Charges would drop by at least 2%, on average, for anesthesiologists, audiologists, cardiac surgeons, chiropractors, colorectal surgeons, diagnostic testing facilities, emergency medicine physicians, interventional radiologists (4%), nuclear medicine physicians (3%), nurse anesthetists, optometrists, oral and maxillofacial surgeons, pathologists, physical and occupational therapists, radiation oncologists, radiologists (3%), thoracic surgeons, and vascular surgeons (3%).
Some of those specialties would be affected by budget neutrality relative to the new add-on code without gaining as much from the code as other specialties. Also, because their practice expense costs are more centered on supplies and equipment than on clinical labor, they would not benefit from the pricing update compared with other specialties.
Some specialties would be affected differently depending on whether the physician practice is based in a hospital facility. For example, critical care specialists would see their charges increase by 2% if they operate in a freestanding practice but drop by 2% if they’re facility-based. Conversely, allergists and immunologists would reap a better update if they’re facility-based, with an increase of 2% compared with a decline of 1% if they work in a freestanding practice (see the table on page 1286 of the rule).
Advocates sound the alarm
The American Medical Association (AMA) noted that since 2001, the aggregate Medicare physician payment rate is 26% below the Medicare Economic Index (MEI), which measures annual cost inflation for practices. The gap would increase in 2024 if the proposed payment update is finalized.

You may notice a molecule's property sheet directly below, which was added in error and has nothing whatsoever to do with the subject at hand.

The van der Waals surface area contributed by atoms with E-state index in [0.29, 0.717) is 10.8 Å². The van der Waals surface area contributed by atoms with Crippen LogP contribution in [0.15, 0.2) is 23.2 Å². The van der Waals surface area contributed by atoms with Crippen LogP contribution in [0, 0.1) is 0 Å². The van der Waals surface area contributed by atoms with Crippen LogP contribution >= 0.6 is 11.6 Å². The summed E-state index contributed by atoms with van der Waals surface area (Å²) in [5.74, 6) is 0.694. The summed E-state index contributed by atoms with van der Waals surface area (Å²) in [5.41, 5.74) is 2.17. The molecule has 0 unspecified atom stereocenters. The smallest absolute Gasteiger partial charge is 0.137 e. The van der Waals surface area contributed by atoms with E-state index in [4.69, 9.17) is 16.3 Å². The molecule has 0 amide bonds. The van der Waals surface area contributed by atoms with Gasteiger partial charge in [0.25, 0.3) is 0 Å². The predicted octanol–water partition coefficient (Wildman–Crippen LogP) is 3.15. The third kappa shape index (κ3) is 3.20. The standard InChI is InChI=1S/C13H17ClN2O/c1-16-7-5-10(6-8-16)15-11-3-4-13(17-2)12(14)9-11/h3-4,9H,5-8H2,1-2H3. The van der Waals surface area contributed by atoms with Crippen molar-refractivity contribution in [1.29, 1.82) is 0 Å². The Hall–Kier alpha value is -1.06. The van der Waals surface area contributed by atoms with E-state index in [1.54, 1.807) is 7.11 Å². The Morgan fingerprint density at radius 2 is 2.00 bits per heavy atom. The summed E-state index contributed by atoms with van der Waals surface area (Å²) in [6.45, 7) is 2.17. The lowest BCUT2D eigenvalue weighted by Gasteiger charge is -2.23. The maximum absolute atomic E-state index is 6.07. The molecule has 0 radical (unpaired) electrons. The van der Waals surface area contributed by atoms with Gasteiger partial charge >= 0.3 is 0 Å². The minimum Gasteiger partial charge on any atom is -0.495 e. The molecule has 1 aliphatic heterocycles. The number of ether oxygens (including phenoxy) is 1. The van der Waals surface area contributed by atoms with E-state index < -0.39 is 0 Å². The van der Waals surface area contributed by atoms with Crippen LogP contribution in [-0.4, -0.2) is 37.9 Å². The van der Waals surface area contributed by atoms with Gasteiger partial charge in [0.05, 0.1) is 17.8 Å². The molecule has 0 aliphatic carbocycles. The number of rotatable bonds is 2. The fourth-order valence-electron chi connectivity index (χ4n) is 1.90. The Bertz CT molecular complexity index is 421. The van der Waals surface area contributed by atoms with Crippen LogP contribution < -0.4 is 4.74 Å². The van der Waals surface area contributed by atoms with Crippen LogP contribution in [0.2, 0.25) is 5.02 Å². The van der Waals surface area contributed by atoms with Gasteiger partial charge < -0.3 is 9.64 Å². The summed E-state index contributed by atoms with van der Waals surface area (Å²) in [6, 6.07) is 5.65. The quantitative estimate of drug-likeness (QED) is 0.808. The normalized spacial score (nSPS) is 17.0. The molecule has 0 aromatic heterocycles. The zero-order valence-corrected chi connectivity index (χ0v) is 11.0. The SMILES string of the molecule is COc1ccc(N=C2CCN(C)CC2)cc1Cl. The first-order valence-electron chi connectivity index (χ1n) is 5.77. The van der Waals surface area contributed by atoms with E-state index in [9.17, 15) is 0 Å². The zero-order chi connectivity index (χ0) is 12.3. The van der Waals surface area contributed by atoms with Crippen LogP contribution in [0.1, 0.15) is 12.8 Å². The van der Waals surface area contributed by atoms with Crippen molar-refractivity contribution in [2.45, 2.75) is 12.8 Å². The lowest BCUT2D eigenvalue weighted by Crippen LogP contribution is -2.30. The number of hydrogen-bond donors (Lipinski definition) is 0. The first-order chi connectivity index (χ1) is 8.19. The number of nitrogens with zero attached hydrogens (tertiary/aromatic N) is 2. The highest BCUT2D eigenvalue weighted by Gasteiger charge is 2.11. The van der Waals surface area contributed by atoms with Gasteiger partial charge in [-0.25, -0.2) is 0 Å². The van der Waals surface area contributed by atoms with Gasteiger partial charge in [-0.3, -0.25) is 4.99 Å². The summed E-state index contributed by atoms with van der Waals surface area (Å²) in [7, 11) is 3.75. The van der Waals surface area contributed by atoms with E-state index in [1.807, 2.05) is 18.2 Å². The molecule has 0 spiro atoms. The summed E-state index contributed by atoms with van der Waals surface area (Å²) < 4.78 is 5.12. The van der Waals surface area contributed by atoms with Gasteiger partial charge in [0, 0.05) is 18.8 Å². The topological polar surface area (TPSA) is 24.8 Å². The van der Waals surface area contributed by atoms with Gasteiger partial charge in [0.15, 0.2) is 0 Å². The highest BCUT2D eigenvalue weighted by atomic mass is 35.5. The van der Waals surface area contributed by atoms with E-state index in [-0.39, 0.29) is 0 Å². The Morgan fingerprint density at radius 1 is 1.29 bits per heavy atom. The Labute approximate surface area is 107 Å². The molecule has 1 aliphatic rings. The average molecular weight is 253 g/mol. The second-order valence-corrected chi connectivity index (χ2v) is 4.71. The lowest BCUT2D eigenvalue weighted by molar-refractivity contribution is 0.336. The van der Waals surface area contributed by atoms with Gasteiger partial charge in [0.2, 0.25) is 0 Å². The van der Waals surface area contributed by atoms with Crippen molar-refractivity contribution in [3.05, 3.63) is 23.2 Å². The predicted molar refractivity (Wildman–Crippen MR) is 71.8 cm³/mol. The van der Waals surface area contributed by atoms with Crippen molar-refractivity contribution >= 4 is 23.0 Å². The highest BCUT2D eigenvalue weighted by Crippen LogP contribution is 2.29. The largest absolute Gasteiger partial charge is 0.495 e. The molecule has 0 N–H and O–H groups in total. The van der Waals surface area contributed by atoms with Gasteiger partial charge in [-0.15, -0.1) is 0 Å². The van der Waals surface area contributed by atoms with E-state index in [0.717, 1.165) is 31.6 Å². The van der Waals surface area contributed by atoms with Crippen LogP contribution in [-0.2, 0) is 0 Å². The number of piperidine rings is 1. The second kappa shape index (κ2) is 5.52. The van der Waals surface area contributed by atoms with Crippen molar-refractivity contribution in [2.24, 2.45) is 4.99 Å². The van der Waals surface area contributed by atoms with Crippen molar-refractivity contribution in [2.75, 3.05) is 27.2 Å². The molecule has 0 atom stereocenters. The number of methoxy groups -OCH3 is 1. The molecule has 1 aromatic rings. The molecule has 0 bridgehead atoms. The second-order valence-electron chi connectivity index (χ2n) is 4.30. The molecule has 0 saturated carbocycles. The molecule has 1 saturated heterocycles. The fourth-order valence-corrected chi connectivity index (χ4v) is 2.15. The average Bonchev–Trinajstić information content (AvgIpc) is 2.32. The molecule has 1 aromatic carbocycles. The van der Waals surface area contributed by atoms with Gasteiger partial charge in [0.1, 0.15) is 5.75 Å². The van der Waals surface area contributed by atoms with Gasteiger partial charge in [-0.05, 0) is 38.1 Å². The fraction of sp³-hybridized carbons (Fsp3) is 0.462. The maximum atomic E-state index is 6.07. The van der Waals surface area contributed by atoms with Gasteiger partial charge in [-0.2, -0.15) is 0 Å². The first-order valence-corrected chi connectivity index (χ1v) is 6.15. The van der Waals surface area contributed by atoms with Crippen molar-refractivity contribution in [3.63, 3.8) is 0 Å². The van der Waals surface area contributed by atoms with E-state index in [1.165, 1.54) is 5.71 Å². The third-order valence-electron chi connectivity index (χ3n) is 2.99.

“Physicians need relief from this unsustainable journey,” Jesse M. Ehrenfeld, MD, MPH, president of the AMA, said in a written statement about the proposed rule.
The AMA supports the Strengthening Medicare for Patients and Providers Act, a House bipartisan bill that would link annual physician payment updates to the MEI.
Even if that bill does not get enacted in time to affect 2024 payments, Congress still could provide relief by updating the payment rate in legislation.
The American Medical Group Association said its members will be counting on Congress “to ensure Medicare’s reimbursement reflects the cost of delivering high-quality care to patients,” according to a statement by Jerry Penso, MD, MBA, president and CEO. Failure by Congress to act could leave practices to make “tough decisions on staffing and the services they can offer to their communities.”
The Medical Group Management Association took issue with the ramifications of the inherent complexity add-on code, saying it “highlights CMS’s flawed approach to addressing inadequate Medicare payments for primary care services using a budget-neutral methodology,” per a statement by Anders Gilberg, senior vice president for government affairs.
“Congress must reexamine existing law to provide an annual physician payment update commensurate with inflation and do away with Medicare’s ‘robbing Peter to pay Paul’ budget neutrality requirements to provide much-needed financial stability for medical practices,” Gilberg added.